- Paperback: 288 pages
- Publisher: HELTER SKELTER PUBLISHING (24 Jun. 2010)
- Language: English
- ISBN-10: 1905139268
- ISBN-13: 978-1905139262
- Product Dimensions: 23.1 x 15.5 x 2 cm
- Average Customer Review: 5.0 out of 5 stars See all reviews (1 customer review)
- Amazon Bestsellers Rank: 800,385 in Books (See Top 100 in Books)
Who By Numbers, The Paperback – 24 Jun 2010
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More About the Author
The authors' enthusiasm for the music burns across every page - an intriguing patchwork of the group's career.
--Record Collector magazine, October, 2010
Another worthy addition to the literature about one of rock's most unique and seminal acts. --Vive Le Rock magazine, December, 2010
Exhaustively researched and crammed with detail; a near essential source of reference for all fans and collectors.
--Shindig magazine, December, 2010
Grantley's insight and knowledge animates the sonic technique and alchemical might of the classic original Who.
--Classic Rock magazine, April 2011
Top Customer Reviews
Most Helpful Customer Reviews on Amazon.com (beta)
If you like the Who, it's a great book. It is NOT, however, a straight biography, so don't expect one. I don't agree with the authors' assessment of some of the songs (they don't have enough to say about the tracks they too-often dismiss as "poppy," for example, which I found a bit annoying) but as a huge Who fan, I found it a great read. I learned interesting facts about many of my favorite Who tracks. It wasn't as exhaustive as it could have been, but it provides some essential "liner notes" to the Who catalog and some great interview and backstory excerpts that one might not find compiled anywhere else.
Wouldn't recommend for someone who doesn't really know anything about the Who, but for the casual and hardcore fans, it's a good read.
Another great book from Helter Skelter.
This book covers all the tracks & how it was created by the artists, most notable Pete Townshend. It gives a detail explianation of his Lifehouse project which I can understand how everyone around Pete was very confused.
At times they just may mention in a few lines about the solo records if they mention them at all. I notice Pete and Roger's solo records had more copy than John's. They did mention his earlier ones then just skipped over the rest. Of course Moon's only solo had some copy even though not so good reviews. Pete's Iron Man had detail on 2 songs since The Who was invovled in the recording.
I did enjoy reading each Who album and made me appreiciate the creation of these tracks. A lot of Pete's lyrics was his struggle trying to be spiritual from his Meher Baba's teachings and dealing w/ rockstar status. Along w/ the fame and fortune as well as the downfalls of drugs and alcohol.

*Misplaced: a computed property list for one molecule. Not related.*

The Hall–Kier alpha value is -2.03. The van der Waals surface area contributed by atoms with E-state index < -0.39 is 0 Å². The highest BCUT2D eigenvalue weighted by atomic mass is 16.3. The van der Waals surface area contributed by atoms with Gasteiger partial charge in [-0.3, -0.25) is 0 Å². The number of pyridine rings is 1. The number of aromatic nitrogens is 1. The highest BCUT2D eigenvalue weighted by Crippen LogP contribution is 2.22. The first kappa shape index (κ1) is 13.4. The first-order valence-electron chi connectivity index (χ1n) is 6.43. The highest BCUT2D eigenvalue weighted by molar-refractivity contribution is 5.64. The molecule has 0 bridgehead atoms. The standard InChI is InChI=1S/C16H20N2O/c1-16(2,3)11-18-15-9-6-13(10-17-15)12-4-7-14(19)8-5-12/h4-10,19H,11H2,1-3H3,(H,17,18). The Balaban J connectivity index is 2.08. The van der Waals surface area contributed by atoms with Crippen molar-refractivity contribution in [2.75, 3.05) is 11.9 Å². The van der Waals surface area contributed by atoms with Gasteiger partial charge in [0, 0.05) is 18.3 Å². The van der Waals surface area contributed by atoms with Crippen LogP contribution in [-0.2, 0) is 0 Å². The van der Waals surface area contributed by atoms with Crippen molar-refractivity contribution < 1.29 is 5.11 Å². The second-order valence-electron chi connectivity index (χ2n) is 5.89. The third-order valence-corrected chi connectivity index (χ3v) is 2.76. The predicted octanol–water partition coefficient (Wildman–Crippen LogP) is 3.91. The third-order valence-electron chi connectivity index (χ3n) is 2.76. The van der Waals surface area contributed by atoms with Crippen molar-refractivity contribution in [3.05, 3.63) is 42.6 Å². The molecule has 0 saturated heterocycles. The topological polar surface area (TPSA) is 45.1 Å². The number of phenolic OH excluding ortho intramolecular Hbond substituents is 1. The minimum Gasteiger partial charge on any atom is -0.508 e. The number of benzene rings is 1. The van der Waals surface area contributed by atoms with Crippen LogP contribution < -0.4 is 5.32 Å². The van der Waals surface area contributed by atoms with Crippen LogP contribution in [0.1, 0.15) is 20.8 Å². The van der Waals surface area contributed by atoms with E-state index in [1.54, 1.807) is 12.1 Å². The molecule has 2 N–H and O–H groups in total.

My favorite section is the making of Quadrophenia album which is my all time favorite Who record. Also found the making of the Tommy movie interesting to read that Pete tossed about names such as Tiny Tim, David Bowie, Mick Jagger or Stevie Wonder as The Pinball Wizard and Lou Reed as The Acid Queen.
This book uses past articles to cover some the records and interviews w/ The Who members living and dead. It was interesting to read what they have to say about the songs good or bad.
It's also good to point out that the authors Steve Grantley is a musician who plays w/ Stiff Little Fingers and the Alarm. Alan Parker is a consultant for EMI Records and Secert Music. His work is also in a number of music publications. So you have an insight from people in the field.
At the end of the book it does give a Discographies all the albums including solo, compilitations, rarities, singles, soundtracks and live.
If you are like me who reads through all the credits and liner notes on each album this book is won't disappoint you.
The Who By Numbers not only covers the band's remarkable recording career, it gives each of the original members a fair division of attention, focusing on the aforesaid Townshend and Moon only when it's actually pertinent. And that means Townshend still gets the lion's share if only because of one unavoidable fact: he wrote most of their stuff. Daltrey, however, gets ample chance to put his two cents in and does, and there is a surprising immediacy to the input of Moon and Entwistle that's included, in spite of the time that has passed since we were last able to hear from them.
Even so, there is a certain attitude exhibited by the authors in terms of which recordings are worthwhile and which aren't. What is particularly unfortunate is how negative they are towards anything that strays from what they regard as The Who's proper musical and lyrical territory. By that reckoning The Beatles should never have ventured beyond Hard Day's Night; The Who may not have been equipped to achieve equivalent heights such as the Fab Four attained in their later years, but what they did do is not really deserving of the dismissiveness and moments of veiled contempt exhibited here.